A Double Doubt On Whether to Believe Him
Rambam and Behag, on the other hand, seem to rule the opposite, that if he says he changed his mind, her silent acceptance of the money should be seen as accepting kiddushin. R. Yitzchak Elchanan hedges that, saying that they don’t say it’s definite kiddushin, perhaps they meant that it raises the question of being doubtful kiddushin.
He harps on that because keeping it in the realm of doubt means that with another, independent, doubt, the case becomes a ספק ספיקא, a doubt of a doubt, which halachah allows us to ignore. Here, we do not know whether she heard what he was saying, because of the other customers in the store. So, too, her claim not to have understood might have some standing, qualifying as one doubt. Combined with the possibility that halachah does not allow for his changing the money from repayment to kiddushin, we have a sefek sfekah.
Helping further, much of the discussion about whether the borrower can define the money hinges on the Talmudic assumption that a lender has trusted the borrower. That trust is what supports those who say that if he changes it to kiddushin, the woman accepts it for those purposes, trusting that he’ll repay the loan another time.
In our case, there is no loan to establish such trust. In fact, she wasn’t even willing to extend credit for a purchase, and he had to lure her into extending her hand. Without trust, there’s even less reason to think she acquiesced to his switching the money to kiddushin.
He Didn’t Say the Words Ahead of Time
When Rambam and the Shulchan Aruch require active rejection of his announcing the money is for kiddushin, R. Yitzchak Elchanan restricts that to where he said the marriage formula before he gave her the money. Here, he put the coin in her hand and then said the words that might have clued her in, so that none of her actions need be construed as accepting the money for kiddushin; without some evidence, we need not see her failure to reject the money as acceptance.
This is particularly true since Beit Shmuel, Avnei Miluim and others held that taking the money only signifies agreeing to kiddushin if the couple had previously agreed they would marry.
She can also claim that had she rejected the money, he would have skipped out without paying for the knife. In protecting her financial interests, ensuring she got the money owed her, there is no hint of agreement to kiddushin.
Timing of Transactions
Another weakness of the man’s claim would be that he did not begin to say the marriage formula until the coin was already in her hand. Many authorities were of the opinion that, in general, one person giving money to another cannot define or redefine its purpose once out of his possession, even תוך כדי דיבור, in the brief moment after the event. For many halachic purposes, that time is still a chance to change or rectify a mistake, but not here.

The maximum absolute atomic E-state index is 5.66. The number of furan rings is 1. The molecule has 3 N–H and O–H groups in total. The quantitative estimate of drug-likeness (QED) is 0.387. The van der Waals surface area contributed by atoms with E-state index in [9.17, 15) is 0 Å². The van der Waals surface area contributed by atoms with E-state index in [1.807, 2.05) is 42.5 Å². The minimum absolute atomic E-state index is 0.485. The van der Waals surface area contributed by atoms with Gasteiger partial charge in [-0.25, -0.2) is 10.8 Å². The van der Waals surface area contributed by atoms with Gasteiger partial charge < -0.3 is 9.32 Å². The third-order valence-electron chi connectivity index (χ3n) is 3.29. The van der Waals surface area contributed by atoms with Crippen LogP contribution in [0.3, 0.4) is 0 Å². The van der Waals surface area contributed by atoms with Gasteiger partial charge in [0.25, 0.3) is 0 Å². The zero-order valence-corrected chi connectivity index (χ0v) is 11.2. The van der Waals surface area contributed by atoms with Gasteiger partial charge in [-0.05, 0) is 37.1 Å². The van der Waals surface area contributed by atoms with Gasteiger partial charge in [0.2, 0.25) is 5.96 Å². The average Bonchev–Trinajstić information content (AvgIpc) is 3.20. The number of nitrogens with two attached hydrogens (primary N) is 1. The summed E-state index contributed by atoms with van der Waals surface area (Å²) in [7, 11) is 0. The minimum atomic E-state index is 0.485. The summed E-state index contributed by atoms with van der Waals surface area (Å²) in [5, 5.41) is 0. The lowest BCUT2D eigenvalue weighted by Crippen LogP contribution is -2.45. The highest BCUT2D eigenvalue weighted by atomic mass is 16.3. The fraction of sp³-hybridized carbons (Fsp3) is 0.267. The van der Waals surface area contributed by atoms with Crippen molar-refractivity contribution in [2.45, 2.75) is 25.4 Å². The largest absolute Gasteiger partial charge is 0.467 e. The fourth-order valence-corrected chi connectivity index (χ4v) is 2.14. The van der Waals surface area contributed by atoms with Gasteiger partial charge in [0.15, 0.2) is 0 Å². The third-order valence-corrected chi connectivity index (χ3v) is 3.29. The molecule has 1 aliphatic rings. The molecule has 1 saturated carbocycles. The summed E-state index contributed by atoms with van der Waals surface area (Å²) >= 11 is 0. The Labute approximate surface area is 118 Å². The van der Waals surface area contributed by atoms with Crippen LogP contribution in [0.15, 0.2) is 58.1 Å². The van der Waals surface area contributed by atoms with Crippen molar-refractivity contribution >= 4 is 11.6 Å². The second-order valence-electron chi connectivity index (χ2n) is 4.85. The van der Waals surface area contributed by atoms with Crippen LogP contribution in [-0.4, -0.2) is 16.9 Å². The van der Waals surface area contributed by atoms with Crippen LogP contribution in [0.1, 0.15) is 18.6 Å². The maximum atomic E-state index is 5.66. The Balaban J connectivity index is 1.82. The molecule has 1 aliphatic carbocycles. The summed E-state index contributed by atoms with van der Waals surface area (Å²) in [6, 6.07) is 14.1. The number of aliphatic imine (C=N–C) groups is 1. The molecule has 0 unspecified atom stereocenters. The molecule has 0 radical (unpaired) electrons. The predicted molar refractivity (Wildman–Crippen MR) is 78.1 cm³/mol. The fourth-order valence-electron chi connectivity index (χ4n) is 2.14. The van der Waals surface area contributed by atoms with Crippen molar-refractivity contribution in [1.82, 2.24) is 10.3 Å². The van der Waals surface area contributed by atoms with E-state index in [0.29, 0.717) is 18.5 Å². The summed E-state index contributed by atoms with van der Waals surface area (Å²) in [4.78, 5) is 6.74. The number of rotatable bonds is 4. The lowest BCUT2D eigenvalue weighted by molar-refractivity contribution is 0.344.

Some disagree (Beit Yosef and Ketzot), holding that if he says it immediately after it comes into her possession it is effective, but R. Yitzchak Elchanan says that we do not expect her to know that (as Shach says in other cases, we do not expect ordinary people to be aware of which of two opinions is accepted in practice), so that she again cannot have been expected to reject the money, especially given her concern over collecting payment for the knife. If she didn’t know that halachah expected her to throw the money back in order to show her refusal, her failure to do so can’t be taken as acceptance.
General Halachic Principles
While in its specifics, this is a case of freeing a woman from the clutches of a scoundrel, vitally important to that woman and anyone who cares about her, the discussion shows us issues that come up in many cases.
It’s an analysis of silence or acquiescence as consent—when and in what conditions silence can be taken for consent. It analyzes when and by whom a transaction is defined. It’s fleshes out the levels of trust exist between parties to a transaction, and how that affects our interpretation of their actions. And it’s a reminder that people sometimes have to treat each other with care and circumspection, because we can’t always be sure others will act as appropriately as we would wish or have the right to expect.
When that happens, halachah works as hard as it can to protect the blameless, as R. Yitzchak Elchanan did to certify that this young woman had no obligation to worry about what had happened between her and the man who tried to foist a kiddushin upon her.